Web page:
The Canadian International Air Show (CIAS) is Canada's largest and longest-running aviation display. It originated in 1946 when the National Aeronautical Association of Canada attracted overflow crowds to a show at De Havilland Airport in Downsview. The full-scale show featured paratroopers from the Canadian Army and aircraft from the RCAF and the United States Air Force (USAF). Before 1946, less formal predecessors to the CIAS existed. The first public exhibition of formation flying in Canada was over the Exhibition Place waterfront in 1919, featuring Fokker D VII fighters. The first recorded and formally organized show, by today’s standards, was in August 1939, consisting mainly of Royal Canadian Air Force (RCAF) military aircraft. The 1948 air show, held at Malton (now Lester B. Pearson International Airport), was sponsored by the Toronto Flying Club.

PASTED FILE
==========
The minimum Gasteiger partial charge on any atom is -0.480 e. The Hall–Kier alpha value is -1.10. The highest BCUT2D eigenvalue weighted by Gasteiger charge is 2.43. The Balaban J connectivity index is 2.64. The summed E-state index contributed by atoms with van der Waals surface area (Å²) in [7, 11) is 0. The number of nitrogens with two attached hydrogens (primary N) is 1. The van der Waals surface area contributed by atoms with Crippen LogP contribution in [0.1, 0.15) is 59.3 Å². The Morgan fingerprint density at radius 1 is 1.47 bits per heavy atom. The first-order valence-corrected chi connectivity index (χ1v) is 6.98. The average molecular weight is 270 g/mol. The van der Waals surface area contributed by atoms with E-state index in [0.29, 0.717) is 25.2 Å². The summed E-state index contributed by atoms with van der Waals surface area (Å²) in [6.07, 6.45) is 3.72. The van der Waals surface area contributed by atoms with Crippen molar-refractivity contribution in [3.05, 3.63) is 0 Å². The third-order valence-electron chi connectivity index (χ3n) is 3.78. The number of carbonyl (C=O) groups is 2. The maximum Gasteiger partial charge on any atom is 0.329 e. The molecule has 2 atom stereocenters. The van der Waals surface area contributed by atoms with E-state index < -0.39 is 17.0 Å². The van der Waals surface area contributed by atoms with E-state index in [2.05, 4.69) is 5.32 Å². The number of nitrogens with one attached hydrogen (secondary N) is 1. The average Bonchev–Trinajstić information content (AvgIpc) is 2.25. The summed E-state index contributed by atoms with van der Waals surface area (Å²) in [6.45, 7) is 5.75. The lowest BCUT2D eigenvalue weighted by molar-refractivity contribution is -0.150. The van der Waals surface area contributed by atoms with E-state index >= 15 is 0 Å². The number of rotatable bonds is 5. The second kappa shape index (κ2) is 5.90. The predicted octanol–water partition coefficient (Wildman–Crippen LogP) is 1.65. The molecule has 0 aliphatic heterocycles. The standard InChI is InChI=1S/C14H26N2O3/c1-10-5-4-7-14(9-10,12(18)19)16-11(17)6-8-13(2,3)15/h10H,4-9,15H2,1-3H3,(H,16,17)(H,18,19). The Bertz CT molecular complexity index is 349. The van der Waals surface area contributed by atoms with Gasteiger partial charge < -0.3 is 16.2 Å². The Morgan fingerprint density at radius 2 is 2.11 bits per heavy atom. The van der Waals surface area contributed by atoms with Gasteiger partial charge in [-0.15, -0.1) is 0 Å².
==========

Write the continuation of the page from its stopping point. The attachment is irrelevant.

In 1949, the CIAS offices moved permanently to Exhibition Place, where the air show has been held since. The 1949 show showcased a variety of military and civilian aircraft including a Lancaster, a Harvard formation, North Star Transport and Canada’s own experimental Tailless Glider. In 1956, the CIAS officially became a feature event of the Canadian National Exhibition (CNE), organizing aerial displays during two days of the CNE. In 1969, the CIAS became a four day event, taking place during the last Friday to Monday of the CNE. The air show scaled back to its current three day format in 1989.
Throughout the 1950s and 1960s, the CIAS primarily featured RCAF aircraft, including the RCAF Golden Hawks, Canada’s first national military aerobatic team. By 1969, the Canadian International Air Show had adopted a larger format with military aircraft from the United States and Britain as well as a number of civilian performers in modified aerobatic aircraft. The 1970s shows featured top military aircraft, such as the McDonnell Douglas CF-18 Hornet, the F15 Eagle, and the F-14 Tomcat. At the same time, the CIAS organized retrospective features such as the “History Segment” of 1972, which showcased such aircraft as a replica Sopwith Camel from the First World War and the Corsair and Spitfire from the Second World War. By the mid-1980s, the international reputation of the CIAS was firmly established. Participants included the Royal Australian Air Force F111s and the Italian Air Force Frecce Tricolori Aerobatic Team.